Looks like armour is a definite, I just got my knee braces last night. Boots, helmet, gloves, pants and shirt I already have.

My next concern is what type of armour? The vast majority have a zip straight up the sternum. To me this seems to be a weak design, not that I've ever had that sort of stack.

One bloke I saw on my Thailand tour had armour with velcro under the arm providing a solid plate across the chest, this seemed much better to me. Don't know the brand, he said it was from England.
Thoughts on this type of armour? Where to find that style? The ones I've seen in stores are roost protectors which aren't armour! There's a couple on eBay, buy I prefer to try before I buy.
@ontic No offence taken, particularly cause you're on the money! You suggested hip protection: is this just the padded undies thingies? Do they help much?

Thanks again.
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Old 05-01-2013, 05:46 PM   #8
team ftb
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I've lived and ridden around SE Asia for almost 10 years offroad. Please do as others advise and wear armor. I'm sick of picking up people busted up from tours and even busted my own self up many times here. Best case scenario you'll save your self from scrapes and bruises. Bottom line you'll be stinking hot not matter what you'll wear this time of year so might as well stay protected. Cool down like this when you can as it helps with evaporative cooling and keeps the mind sane in the heat.



You won't find the solid one piece chest armored pressure suits over here. The ones available here will be the zip up the middle type, and if you're lucky you'll find the traditional MX one piece plastic protectors.

The Thor Impact Rig http://www.atomic-moto.com/Thor-Impact-Rig-SE_p_231.html has the one piece chest armor you were asking about. It works well as long as you keep in mind once forward motion ceases you will start roasting.

If you are fair skinned follow Pecha's advice and lather on sunscreen. I've never had problems and have spent years with riding in pressure suits only with no long sleeved base layer over here but we all have different sun tolerances and nothing will kill your joy like treating sunburn and suffering trying to sleep in the evenings.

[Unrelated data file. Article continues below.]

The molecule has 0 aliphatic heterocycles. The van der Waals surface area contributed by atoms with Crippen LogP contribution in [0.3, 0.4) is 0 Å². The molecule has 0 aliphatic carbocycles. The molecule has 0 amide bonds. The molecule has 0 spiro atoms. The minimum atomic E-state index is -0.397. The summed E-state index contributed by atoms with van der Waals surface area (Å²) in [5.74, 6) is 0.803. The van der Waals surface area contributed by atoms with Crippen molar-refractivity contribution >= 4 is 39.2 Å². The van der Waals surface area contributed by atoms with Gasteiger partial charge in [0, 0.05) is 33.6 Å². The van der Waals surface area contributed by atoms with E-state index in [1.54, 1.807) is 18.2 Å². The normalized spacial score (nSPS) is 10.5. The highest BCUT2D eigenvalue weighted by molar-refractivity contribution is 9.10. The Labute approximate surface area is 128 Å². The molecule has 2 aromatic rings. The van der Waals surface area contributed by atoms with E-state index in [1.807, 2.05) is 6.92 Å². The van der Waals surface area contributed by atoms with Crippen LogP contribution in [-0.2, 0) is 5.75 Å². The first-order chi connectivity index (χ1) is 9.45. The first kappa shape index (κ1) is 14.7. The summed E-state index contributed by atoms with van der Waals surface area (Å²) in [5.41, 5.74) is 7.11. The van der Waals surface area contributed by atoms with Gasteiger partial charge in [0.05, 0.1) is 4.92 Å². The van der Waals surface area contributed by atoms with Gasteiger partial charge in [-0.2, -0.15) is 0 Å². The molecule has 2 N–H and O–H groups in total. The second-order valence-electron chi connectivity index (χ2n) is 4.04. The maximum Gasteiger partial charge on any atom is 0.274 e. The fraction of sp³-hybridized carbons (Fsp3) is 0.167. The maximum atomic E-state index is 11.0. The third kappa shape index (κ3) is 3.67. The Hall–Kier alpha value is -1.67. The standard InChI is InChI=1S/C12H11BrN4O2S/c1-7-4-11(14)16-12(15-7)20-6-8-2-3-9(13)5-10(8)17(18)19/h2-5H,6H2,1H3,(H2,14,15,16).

Never even heard of the group you're traveling with so hope they've got a couple smart souls to offset the ones who advise all of their tourists to not wear armor. This is great advice if you can guarantee you won't crash.
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Old 05-22-2013, 02:11 AM   #9
Redleader
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Cool2 Cambodia Dirt Bike Tour wear armour!

Scuzzlebut! Totally listen to the advice offered up above by FTB.

Cambodia is NOT the place to become a healthcare tourist. Standards are constantly improving, but are still third world at best. Not too bad at cutting stuff off, but not too good at sewing them back on!

Also as an aside, we advise armour being worn on our tour as a basic duty of care to our riders. If your tour guides are advising against armour, then I would question how seriously they are taking their duty of care to you in all other aspects of the tour.

Be careful, there are an awful lot of "dirt bike tours" out there now that word is getting out about how amazing the dirt bike riding terrain is in Cambodia. But bear in mind often standards of maintenance and care of vehicles and clients can differ greatly from developed world standards.

That said, riding cambodia dirt bike trails will undoubtedly be the best ride you ever have! Please post back here what you thought of your dirt bike adventure in Cambodia!

But remember, FTB has offered up sterling advice. Ignore it at your own peril!